December’s Showcases are introduced by Pen to Printer and Write On! Thoughtful Tuesdays editor, Eithne Cullen.
It’s not quite New Year yet, so here’s my final December Showcase piece. It’s been great fun preparing these pages. I’ve had a chance to share lots of seasonal stories and poems, memories and messages.
I’d like to start today’s Showcase with this delightful poem from Pen to Printer, Palak. I think it fits in with the post-Christmas feeling of comfort. It also reminds us that we use the end of December to think of the future and our hopes and dreams.
Eggnogs by the cheery fire
as the mellifluous snow falls
lighting up a hidden desire
to dream a new dream
that shall even inspire
the untamed snowmen
to brazenly boldly conspire
with all the mountain walls
to scale the skies higher
© Palak Tewary, 2021
This story came as a very timely submission when I was planning this Showcase. It’s from a writer who is new to Write On! and I was happy to find it a place on this final page of 2021. It’s a lovely story that reminded me a little of A Christmas Carol, as it looks at what life is and what it could have been.
The Mobile Phone
The Danish philosopher, Kierkegaard, once said: “Life can only be understood backwards; but it must be lived forwards.”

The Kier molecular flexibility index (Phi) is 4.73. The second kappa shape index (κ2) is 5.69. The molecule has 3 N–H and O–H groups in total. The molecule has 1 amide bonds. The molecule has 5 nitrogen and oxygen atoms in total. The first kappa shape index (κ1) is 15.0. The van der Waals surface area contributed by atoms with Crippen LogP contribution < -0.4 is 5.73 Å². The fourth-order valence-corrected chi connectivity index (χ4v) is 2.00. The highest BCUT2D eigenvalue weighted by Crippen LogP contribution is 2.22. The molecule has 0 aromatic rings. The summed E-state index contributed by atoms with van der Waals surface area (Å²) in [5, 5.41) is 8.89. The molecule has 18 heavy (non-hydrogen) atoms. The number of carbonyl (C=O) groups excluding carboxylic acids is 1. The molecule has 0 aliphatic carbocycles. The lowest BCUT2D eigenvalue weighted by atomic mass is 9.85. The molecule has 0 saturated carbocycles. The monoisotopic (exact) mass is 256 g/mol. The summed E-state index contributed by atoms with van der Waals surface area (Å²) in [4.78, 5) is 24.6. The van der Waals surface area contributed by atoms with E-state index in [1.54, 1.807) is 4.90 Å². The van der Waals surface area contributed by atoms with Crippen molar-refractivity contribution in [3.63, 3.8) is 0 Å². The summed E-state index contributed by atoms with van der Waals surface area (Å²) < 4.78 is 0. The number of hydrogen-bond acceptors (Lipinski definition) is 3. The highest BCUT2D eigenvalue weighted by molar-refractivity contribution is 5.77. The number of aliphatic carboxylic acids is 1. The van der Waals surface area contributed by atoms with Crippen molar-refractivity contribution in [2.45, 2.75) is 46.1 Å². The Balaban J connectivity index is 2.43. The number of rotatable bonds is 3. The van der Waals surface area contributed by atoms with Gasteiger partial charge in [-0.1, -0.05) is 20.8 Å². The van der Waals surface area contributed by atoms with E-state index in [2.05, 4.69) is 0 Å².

The old man was contemplating this idea as he made his way slowly down the pathway of his local park. He was thinking of all the things in his life that, with the benefit of hindsight, he would have done differently, when suddenly he inadvertently kicked a small metallic object that lay on the path in front of him.
With some difficulty, for his arthritic hip was playing up that morning, he bent down and picked it up. It was a mobile phone and one of the very newest models, as far as he could judge. He had been having lessons from a young neighbour, so had a good idea as to which button to press to switch it on. “It’s probably locked,”he mumbled to himself as he did so. But it was not locked and the screen glowed brightly, even in the winter sunshine. He looked closer and his own name Peregrine came up on the screen.
“Well, that’s very peculiar! How on earth did that happen?” A passer-by turned to look at him. He must have been speaking out loud without realising.